Of, relating to, or appropriate for use in a theater of operations
ETYM French théâtre, Latin theatrum, Greek, from thea seeing; cf. Skr. dhyâ to meditate, think. Related to Theory.
A place or building in which dramatic performances for an audience take place; these include drama, dancing, music, mime, opera, ballet, and puppets. Theatre history can be traced to Egyptian religious ritualistic drama as long ago as 3200 bc. The first known European theaters were in Greece from about 600 bc.
The earliest theaters, were natural amphitheaters. By the Hellenistic period came the development of the stage, a raised platform on which the action took place. In medieval times, temporary stages of wood and canvas, one for every scene, were set up in churches and market squares for the performance of mimes and miracle plays. With the Renaissance came the creation of scenic illusion, with the actors appearing within a proscenium arch; in the 19th century the introduction of the curtain and interior lighting further heightened this illusion. In the 20th century, alternative types of theater have been developed, including open stage, thrust stage, theater-in-the-round, and studio theater.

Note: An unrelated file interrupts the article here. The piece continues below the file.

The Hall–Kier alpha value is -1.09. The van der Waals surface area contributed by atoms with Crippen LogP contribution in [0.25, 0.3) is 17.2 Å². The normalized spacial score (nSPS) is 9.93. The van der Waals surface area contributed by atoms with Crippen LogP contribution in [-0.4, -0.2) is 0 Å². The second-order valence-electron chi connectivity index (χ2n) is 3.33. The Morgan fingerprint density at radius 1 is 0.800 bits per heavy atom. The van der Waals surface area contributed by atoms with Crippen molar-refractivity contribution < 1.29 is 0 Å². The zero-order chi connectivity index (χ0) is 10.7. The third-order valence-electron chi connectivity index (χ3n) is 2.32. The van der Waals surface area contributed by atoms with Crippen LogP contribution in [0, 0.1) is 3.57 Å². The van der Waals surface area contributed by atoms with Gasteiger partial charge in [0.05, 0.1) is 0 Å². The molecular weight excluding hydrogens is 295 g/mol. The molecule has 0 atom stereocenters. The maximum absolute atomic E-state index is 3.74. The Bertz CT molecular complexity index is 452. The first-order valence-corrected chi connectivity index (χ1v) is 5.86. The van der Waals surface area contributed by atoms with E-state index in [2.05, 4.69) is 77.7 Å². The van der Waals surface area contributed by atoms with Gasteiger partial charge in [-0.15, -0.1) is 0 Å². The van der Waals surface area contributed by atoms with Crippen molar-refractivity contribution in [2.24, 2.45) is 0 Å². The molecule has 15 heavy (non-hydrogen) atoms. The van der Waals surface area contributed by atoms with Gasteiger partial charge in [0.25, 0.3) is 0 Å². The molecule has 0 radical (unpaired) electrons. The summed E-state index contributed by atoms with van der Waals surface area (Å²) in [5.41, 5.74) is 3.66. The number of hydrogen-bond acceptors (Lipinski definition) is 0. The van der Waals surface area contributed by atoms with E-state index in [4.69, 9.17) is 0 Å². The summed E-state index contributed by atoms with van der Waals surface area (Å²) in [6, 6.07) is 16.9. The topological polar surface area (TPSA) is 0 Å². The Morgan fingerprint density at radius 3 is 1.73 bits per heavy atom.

Famous theater companies include the Comédie Française in Paris (founded by Louis xiv 1690 and given a permanent home 1792) was the first national theater. The Living Theater was founded in New York in 1947 by Julian Beck and Judith Malina. In Britain the National Theatre company was established 1963; other national theaters exist in Stockholm, Moscow, Athens, Copenhagen, Vienna, Warsaw, and elsewhere.
(Alternate spelling: theatre).
A building where theatrical performances or motion-picture shows can be presented; SYN. theatre, house.